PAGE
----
Friska, for those of you who don't know it, is a popular cafe in Bristol. In fact, there's two of them. One on Victoria Street and one in Emerson's Green.
They're a great example of how cafes and restaurants should deal with customer feedback.
I'd been looking at their menu online (a real menu, not a pointless sample menu) and noticed that they do a Malaysian Fish Laksa on a Thursday. I really like Malaysian food, having spent a couple of months there on and off whilst travelling. Malaysian Laksa is powerfully flavoured soup, made with stock, anchovies and/or fish sauce, chillies and fresh herbs.
So, seeing it on Friska's menu I got all excited and went along last Thursday to have some.
It wasn't what I was expecting. All the strong flavours and lively spicing had been toned down and what I got was a bowl of sweetish, reasonably tasty soup. It had obviously been made with care and the veg was fresh, but in my mind it just wasn't Laksa.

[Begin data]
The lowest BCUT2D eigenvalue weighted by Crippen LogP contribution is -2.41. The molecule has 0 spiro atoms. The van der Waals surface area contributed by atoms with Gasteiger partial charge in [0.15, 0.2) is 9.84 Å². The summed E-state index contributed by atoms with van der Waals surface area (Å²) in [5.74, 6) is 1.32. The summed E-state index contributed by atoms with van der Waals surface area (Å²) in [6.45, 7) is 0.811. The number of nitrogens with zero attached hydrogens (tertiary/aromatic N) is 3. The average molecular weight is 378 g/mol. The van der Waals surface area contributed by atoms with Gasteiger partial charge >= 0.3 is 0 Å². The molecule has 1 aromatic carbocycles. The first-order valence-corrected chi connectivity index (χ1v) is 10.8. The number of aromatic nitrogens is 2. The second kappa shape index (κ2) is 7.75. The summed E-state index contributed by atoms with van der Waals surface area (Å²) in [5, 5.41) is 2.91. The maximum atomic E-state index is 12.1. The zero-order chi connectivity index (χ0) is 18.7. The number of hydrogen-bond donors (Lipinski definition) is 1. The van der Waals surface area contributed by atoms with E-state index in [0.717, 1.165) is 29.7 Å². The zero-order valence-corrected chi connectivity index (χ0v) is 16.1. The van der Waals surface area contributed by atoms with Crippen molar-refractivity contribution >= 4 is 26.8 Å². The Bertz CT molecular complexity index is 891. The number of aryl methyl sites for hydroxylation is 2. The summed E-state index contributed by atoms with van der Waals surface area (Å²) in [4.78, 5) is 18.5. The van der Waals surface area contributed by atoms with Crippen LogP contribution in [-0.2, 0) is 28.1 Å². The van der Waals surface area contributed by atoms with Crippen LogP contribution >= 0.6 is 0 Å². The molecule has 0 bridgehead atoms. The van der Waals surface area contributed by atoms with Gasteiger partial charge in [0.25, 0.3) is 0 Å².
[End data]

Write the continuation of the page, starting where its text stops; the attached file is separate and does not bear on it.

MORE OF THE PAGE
And that's just what I told them. They have a feedback form on their website which makes the whole process easy and avoids any of the embarrassment. As it happens, I also told them via Twitter. They responded, quickly and helpfully, by email and Twitter.
They explained that they'd tried selling a more authentic Laksa, but it just didn't work. The vast majority of people just didn't like the strong flavours. Which, I guess, is fair enough. There's not a lot of point making something that no-one is going to buy. They also sent me a voucher for free lunch. Simple and straightforward.
It's dealing with feedback like that that leaves customers like me with a really positive impression of a place. I appreciate that all the food might not be to my taste, but the majority of it is. And I'll always go back to places where the food and service are good.